What Cavendish did was not out of the ordinary. More attention is drawn to it when a guy in a race jersey or the rainbow stripes does it, but everybody, big or small, is asked to do the menial tasks for their team at some point. Maybe you can be surprised that Sky asked him to do it WHEN they asked him to do it, but that he didn't isn't something extraordinary or praise-worthy in any way other than that he isn't enough of a prima donna to throw a hissy fit about being asked to do his job.
I disagree. It's unusual to see the most protected rider of the team, who holds a jersey and has a big stage the next day, doing water carrying duties at the end of the Giro. Kelly remains correct. We should praise Cav for this.
 
will10 said:
So you decided to ignore my (and others') post and just rewrite what you'd already posted?

Again, it is not an unusual practice for sprinters to help out their respective GC guys on mountain stages. The fact that he has the points jersey is moot - see Petacchi last year doing masses of tempo riding in that very jersey for Scarponi. Your world champion point is also moot - he is far from the only world champion to ride in aid of others wearing that jersey.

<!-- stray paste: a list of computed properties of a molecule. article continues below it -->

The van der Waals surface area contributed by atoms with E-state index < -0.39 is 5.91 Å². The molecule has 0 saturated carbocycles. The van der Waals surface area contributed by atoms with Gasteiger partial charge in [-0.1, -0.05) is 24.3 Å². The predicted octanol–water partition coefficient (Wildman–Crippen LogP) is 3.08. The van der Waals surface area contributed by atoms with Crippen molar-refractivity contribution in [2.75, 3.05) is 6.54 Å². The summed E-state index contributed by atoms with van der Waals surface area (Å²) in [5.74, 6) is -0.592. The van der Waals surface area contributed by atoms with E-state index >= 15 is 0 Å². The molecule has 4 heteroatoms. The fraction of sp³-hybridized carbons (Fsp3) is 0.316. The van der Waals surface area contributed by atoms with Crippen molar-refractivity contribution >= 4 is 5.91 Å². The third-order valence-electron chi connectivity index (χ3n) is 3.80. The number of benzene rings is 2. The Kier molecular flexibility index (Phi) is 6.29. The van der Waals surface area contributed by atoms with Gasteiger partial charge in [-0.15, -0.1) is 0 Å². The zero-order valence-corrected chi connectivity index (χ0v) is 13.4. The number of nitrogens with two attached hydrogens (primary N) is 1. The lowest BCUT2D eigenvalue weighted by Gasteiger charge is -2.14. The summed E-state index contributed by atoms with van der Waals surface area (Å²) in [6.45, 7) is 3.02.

Fetching bottles every now and then does not excuse his arrogant attitude the rest of the time.
Agreed. Fetching bottles is not a selfless act. It means you get to ride slow/tempo on the stage. Luxury!
 
May 13, 2012
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Libertine Seguros said:
Er... you do realise that doing so in Lombardia would mean that THE DEFENDING CHAMPION is wearing the rainbow stripes and carrying the bottles for his team in a ?

So not "the day before a targeted stage" but "in the middle of a targeted one-day race"?
UCI world tour teams have to ride the monuments. Given he was obliged to do it, and clearly not going for the win, shows you how different a situation it is.

I don't know why we can't just come together and praise Cav for staying on in the Giro when all the non-Italian sprinters have gone home, and for getting his hands dirty. He's a great example to others.
 
TechnicalDescent said:
UCI world tour teams have to ride the monuments. Given he was obliged to do it, and clearly not going for the win, shows you how different a situation it is.